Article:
Chucking a wobbly comes from throw a wobbly and wobbly refers to a fit of anger, possibly suggesting the person is mentally unbalanced.
The 1994 Shorter Slang Dictionary (Partridge, Beale, Fergusson) says:
throw a wobbly to become angry, agitated or mentally unbalanced; to behave irrationally or unpredictably. Later 20th century.
The 2008 New Partridge Dictionary of Slang and Unconventional English says:
wobbly noun a fit of anger UK, 1977. < throw a wobbly to have a fit
of bad temper or anger NEW ZEALAND, 1984
The OED says:
to throw a wobbly : to lose one's self-control in a fit of nerves, panic, temperament, annoyance, or the like; also, to act in an unexpected way, causing surprise or consternation.
Their first quotation is from the Brisbane Telegraph on 13 April 1977.
I found the phrase slightly earlier in the Australian Trove archive of newspapers in The Canberra Times of 12 March 1977:
The story begins with
Howard Beale, a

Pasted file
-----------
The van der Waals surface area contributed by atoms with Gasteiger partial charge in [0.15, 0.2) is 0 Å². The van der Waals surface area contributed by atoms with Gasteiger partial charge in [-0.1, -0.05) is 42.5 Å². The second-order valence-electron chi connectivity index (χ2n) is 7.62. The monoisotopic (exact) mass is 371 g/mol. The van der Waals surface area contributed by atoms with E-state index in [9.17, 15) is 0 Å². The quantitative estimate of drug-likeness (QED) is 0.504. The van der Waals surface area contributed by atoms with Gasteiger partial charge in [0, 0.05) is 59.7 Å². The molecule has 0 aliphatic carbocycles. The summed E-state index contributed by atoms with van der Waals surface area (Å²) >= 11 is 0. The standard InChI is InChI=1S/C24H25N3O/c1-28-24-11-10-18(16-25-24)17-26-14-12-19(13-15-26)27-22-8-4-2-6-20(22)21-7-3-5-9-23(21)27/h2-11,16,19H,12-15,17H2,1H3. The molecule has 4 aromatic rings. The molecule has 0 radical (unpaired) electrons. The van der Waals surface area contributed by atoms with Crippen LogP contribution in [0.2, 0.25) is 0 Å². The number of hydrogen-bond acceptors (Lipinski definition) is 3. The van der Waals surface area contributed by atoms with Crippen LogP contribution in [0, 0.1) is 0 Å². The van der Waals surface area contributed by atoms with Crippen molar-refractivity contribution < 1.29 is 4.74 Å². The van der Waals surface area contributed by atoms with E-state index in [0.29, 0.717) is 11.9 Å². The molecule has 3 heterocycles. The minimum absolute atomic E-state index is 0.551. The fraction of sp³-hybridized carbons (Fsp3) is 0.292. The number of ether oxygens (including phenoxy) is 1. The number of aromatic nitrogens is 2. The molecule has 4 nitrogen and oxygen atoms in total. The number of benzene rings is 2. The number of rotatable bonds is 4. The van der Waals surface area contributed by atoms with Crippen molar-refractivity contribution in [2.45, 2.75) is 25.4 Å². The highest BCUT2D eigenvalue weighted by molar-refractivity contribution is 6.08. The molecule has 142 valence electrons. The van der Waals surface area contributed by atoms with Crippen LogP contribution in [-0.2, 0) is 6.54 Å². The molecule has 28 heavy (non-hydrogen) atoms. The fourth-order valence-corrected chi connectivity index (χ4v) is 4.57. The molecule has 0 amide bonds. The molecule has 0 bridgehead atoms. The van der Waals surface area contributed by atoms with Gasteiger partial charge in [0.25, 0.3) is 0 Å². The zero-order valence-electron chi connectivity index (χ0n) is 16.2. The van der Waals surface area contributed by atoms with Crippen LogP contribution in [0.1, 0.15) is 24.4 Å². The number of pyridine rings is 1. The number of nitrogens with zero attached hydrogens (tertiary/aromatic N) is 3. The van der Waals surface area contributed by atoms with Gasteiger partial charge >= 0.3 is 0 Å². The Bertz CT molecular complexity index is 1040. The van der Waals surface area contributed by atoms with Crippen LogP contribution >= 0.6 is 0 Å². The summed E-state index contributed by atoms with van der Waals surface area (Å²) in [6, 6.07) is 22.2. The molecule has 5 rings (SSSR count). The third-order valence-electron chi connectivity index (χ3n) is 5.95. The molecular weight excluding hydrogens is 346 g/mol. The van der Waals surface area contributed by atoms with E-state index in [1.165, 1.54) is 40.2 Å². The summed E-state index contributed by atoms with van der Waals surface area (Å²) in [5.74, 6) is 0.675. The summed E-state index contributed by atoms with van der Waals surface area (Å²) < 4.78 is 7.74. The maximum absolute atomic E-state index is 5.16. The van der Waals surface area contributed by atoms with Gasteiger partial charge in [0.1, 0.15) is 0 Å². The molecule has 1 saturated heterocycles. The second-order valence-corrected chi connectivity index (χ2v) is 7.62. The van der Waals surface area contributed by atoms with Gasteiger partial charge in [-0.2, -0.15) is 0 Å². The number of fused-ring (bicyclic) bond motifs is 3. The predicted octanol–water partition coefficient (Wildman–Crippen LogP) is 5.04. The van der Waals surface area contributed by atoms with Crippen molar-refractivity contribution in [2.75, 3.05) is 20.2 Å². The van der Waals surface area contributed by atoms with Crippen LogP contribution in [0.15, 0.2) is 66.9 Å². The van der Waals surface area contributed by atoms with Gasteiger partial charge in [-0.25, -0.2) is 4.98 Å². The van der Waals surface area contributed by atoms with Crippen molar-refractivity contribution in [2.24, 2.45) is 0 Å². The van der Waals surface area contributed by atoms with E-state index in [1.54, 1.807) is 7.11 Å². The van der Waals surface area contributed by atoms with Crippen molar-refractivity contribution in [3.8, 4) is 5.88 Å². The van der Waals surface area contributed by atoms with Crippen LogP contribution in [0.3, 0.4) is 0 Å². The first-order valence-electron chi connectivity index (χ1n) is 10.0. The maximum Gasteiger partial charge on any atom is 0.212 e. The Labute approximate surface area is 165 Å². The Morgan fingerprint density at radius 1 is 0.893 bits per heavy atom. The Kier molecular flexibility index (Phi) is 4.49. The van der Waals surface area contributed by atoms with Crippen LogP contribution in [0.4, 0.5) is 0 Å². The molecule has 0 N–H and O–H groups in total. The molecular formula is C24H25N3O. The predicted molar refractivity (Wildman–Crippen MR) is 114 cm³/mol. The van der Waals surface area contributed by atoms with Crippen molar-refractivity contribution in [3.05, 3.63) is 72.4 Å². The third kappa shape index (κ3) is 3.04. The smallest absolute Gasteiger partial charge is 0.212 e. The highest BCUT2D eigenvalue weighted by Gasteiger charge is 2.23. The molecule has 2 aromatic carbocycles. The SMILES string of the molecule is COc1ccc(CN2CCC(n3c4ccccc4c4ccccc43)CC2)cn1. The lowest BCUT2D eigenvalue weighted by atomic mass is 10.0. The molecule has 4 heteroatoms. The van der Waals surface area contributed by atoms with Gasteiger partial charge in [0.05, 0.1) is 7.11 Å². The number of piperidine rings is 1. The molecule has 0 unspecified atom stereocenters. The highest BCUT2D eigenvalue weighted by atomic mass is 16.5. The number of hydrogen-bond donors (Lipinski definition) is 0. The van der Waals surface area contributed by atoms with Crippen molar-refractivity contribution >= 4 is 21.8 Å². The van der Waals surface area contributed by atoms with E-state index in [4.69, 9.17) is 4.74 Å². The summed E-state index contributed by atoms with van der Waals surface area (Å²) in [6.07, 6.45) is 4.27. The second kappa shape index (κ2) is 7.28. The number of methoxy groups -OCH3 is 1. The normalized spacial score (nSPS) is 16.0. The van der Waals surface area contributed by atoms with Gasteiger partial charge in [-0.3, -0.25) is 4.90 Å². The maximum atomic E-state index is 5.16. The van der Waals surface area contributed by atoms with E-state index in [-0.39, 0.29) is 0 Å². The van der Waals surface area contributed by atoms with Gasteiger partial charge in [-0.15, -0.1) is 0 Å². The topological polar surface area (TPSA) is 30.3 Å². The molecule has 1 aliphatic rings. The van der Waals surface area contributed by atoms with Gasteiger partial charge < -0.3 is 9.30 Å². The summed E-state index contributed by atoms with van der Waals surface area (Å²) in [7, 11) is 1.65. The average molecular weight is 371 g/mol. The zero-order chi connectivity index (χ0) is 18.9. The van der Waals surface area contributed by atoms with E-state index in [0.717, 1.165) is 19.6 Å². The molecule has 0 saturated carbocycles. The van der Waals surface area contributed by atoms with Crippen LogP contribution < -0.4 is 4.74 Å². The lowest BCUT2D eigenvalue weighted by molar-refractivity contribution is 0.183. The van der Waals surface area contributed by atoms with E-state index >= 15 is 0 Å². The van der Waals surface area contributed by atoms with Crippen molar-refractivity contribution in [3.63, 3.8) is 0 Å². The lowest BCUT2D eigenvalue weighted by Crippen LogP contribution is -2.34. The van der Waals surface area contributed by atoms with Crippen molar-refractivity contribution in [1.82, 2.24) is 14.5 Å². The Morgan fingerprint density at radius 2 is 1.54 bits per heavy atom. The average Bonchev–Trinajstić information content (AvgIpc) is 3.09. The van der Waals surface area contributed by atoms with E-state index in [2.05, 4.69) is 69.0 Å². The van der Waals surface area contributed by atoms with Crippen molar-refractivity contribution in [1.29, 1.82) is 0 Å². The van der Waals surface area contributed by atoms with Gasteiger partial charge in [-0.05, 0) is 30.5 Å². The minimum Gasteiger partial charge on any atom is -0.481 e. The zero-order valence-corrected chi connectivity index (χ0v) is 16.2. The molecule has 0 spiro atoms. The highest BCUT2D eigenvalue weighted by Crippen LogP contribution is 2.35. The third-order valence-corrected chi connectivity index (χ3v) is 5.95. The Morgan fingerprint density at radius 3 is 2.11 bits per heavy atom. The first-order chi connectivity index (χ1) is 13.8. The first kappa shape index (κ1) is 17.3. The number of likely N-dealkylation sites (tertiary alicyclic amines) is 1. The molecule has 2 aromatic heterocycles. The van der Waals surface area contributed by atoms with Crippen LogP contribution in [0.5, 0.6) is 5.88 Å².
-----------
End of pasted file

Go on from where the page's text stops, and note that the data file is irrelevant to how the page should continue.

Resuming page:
commentator, throwing a
wobbly on camera and
It shows up in a 1964 Google Books snippet of The Watersiders by Michael Davis:
They were laying down long planks at odd angles from the square as though about to participate in some peculiar rite. "What's the matter, mate? You look queer. Ain't going to throw a wobbly, are you?"
Google Books snippets are sometimes wrong, but the author, title and year seem correct and it was published in Australia so it's plausible.
Another Google Books snippet is from the 1972 Parliamentary Debates of New Zealand:
Mr Moyle — Perhaps he will throw a plum at them. Mr TIZARD — He can throw a plum, or he can throw a "wobbly", which is more in keeping with the Minister. He complained that the Opposition did not congratulate the Government and the ...
Searching for 1972 brings up correct-looking results. Furthermore, Colin Moyle was an MP from 1963-1977 (and 1981-1990), as was Bob Tizard from (1957-1960 and) 1963-1990.